For a country that is considered by many to be enigmatic, perhaps it is only fitting that one of the most widely known examples of local folk art is the nesting doll.
Aside from, perhaps, vodka, bears, and Vladimir Putin, few things are as easily identifiable as being Russian as matryoshka. Though the dolls have been around for well over a century, few people know more about them than where they actually originated. So much like the dolls themselves, it is time to peel back the layers and learn about them in-depth.
And what a better day to do that than today, on 8th of March, which marks the International Women’s Day and when Russia, along with numerous other countries, celebrates the Mother’s Day as well.
Originally, the word matryoshka, meaning “little mother,” comes from the Russified Latin noun for mother and the diminutive suffix -ka, meaning “little.”
Additionally, adding a social aspect, in Russia’s past, Matryona or Matriosha was a common peasant name. Therefore, the doll itself, with all of the smaller dolls inside, represents the mother as well as a large number of children that were typical for a Russian peasant family.
The first matryoshka was made in 1890, carved by Vasily Zvyozdochkin and designed/painted by Sergey Malyutin while working under the patronage of a wealthy Russian industrialist. While their end product was quintessentially Russian, they actually took inspiration from a Japanese nested daruma doll, modelled after the founder of Zen Buddhism and thought to bring prosperity and good luck.
As for how these matryoshka came to be associated with Russia by non-Russians, this is due to the popularity they achieved by winning a bronze medal after being introduced at the 1900 Exposition Universelle (World’s Fair) in Paris.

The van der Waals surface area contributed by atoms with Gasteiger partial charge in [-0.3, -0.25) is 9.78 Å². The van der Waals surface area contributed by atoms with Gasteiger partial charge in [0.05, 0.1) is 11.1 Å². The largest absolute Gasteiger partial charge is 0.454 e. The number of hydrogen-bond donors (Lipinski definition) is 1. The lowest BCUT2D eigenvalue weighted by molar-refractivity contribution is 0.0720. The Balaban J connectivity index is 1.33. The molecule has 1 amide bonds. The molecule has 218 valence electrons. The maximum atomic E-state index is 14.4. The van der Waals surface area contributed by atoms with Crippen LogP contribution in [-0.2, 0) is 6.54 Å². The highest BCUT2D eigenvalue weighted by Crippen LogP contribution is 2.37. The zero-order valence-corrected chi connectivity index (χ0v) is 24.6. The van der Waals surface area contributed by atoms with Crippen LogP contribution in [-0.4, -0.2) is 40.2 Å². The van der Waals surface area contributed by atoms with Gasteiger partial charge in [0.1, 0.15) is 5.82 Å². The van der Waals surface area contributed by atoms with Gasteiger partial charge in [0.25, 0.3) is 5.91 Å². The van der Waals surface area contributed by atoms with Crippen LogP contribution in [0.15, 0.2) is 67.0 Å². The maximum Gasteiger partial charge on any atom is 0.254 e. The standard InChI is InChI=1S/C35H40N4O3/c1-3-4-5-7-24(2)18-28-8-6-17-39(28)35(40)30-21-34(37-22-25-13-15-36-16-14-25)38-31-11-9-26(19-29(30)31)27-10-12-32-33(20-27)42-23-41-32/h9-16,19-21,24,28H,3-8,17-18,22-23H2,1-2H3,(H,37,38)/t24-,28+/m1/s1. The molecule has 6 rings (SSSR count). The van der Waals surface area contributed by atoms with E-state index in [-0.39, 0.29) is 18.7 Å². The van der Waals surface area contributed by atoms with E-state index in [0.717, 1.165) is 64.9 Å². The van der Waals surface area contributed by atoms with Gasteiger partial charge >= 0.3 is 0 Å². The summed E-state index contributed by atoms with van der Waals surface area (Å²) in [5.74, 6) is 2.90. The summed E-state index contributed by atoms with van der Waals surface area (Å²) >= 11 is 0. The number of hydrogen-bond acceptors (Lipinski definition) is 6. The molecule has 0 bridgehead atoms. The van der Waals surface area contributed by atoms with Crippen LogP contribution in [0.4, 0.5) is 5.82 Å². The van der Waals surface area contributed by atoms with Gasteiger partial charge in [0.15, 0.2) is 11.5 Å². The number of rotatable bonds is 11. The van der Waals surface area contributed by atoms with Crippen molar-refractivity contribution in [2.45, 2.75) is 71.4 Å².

Seemingly little trinkets and souvenirs to many, matryoshkas require a lot of time, skill, and can fetch a hefty price. Authentic wooden matryoshkas, though made of flexible woods, can take up to 2 years to properly cure. Skill in producing a set of nested dolls is shown by elaborate decoration, the number of nested dolls in a set, and the ability to produce set from a single piece of wood. Of course, with increased skill comes increased price: though a typical souvenir set is comparatively cheap, high-end collectible sets can cost as much as $5,000.
The first known use of the word matryoshka in English comes almost 6 decades after their invention, in Lesley Gordon’s 1948 book, A Pageant of Dolls, where he mentions, “Most typically Russian of all are the Matreshka, the nested dolls.” Aside from actual references to the dolls themselves, matryoshka have also been used metaphorically, such as in Henry Kissinger’s 1982 book detailing the administration of U.S. President Richard Nixon, Years of Upheaval, where he writes that, “What emerged was like a Russian matryoshka doll that has progressively smaller models nested each inside the other.”